“Out of every one hundred men, ten should not even be there, eighty are just targets, nine are the real fighters, and we are lucky to have them, for they make the battle. Ah, but the one, one is a warrior….” – Heraclitus
David Goggins was on a mission to become the One Warrior, and he certainly did not have an easy road to get there. If you’ve heard any of David’s interviews on podcasts you know that he does not hold back with the “f-bombs”, but if you’re okay with that this book will leave you highly motivated. While reading this book I found myself immediately applying some of the “mind games” David would play on himself in order to work harder and stamp out the voice that is in all of our heads trying to get us to take the easy road. This book came at a good time for me as I prepared to ramp up my own training for a BJJ tournament on April 3rd.
Here are some of the big ideas I am taking away from “Can’t Hurt Me”:
- The best you can do is play the cards you are dealt.
- This lesson has been codified many times over, but it is one that still – for me – never fails to inspire and ground me in perspective. David shared his upbringing below the poverty line, being exposed to abuse, racism, drugs, which all led to a poor self-image. This poor self-image ultimately led him to becoming obese as a young adult working a dead-end job. As he titled the first chapter “I should have been a statistic”, this story shows that the odds were against this man. At a certain point, he decided to do the only thing he could – and that was taking control of his future.
- Use physical challenges to build a stronger mind.
- I’ve written about some of the hard things I have done over the years, how it can serve as a mental reset on what you are capable of and build confidence. David Goggins refers to this as a “calloused mind”. The calloused mind is one that has been exposed to hardship and is now prepared for more. His examples seem superhuman, but if you look at it objectively – they are on a progressive basis. His physical training started slowly and ramped up. One thing he doesn’t mention directly in the book, but you do pick up on, is that as he became mentally stronger in the physical domain it spilled over into his career as he became the top recruiter for the Navy SEALs.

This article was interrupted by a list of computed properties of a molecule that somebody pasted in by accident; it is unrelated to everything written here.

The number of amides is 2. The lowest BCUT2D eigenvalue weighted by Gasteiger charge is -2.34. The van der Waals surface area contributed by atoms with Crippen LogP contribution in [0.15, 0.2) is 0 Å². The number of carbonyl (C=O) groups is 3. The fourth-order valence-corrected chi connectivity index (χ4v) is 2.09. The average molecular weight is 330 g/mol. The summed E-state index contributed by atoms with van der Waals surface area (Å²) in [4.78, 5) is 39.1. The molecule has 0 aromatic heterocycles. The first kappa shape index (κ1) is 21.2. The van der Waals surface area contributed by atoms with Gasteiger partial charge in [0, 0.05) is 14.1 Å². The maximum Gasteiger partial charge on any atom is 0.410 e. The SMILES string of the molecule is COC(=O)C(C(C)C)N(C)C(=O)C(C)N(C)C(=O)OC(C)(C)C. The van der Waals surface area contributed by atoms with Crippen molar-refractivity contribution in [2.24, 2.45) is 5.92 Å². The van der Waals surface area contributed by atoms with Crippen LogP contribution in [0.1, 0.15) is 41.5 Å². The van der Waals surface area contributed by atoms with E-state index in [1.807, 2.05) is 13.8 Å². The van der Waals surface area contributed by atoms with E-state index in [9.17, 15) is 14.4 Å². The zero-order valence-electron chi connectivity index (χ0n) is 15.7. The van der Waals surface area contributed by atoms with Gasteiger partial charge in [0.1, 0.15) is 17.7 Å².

- The most important things you hear are the words you tell yourself.
- Throughout all of David’s accomplishments he describes different forms of self-talk that either defeated him or lifted him. He shares his practice of “the accountability mirror” which helped him change his self-image from an obese man to a future Navy SEAL, along with the practices he implemented while running 100+ mile races, completing BUD/S, and breaking the single day pull-up record. If this is an area you are interested in, this book would pair nicely with With Winning In Mind.
All the above notes were taken from memory to solidify the concepts and retain the information. Below are general notes taken directly from the book.
- When you indulge in negative self-talk, the gifts of a sympathetic response will remain out of reach. However, if you can manage those moments of pain that come with maximum effort, by remembering what you have been through to get to that point in your life, you will be in a better position to persevere and choose fight over flight. That will allow you to use the adrenaline that comes with a sympathetic response to go even harder
- Very few people even bother to try to control the way their thoughts and doubts bubble up. The vast majority of us are slaves to our minds
- Goggins’ laws of nature to get over when pursuing a goal:
- You will be made fun of.
- You will feel insecure.
- You may not be the best all the time.
- There will be times when you feel alone.
- In the military, after every real-world mission or field exercise, we fill out After Action Reports (AARs), which serve as live autopsies. We do them no matter the outcome, and if you are analyzing a failure like I was, the AAR is absolutely crucial.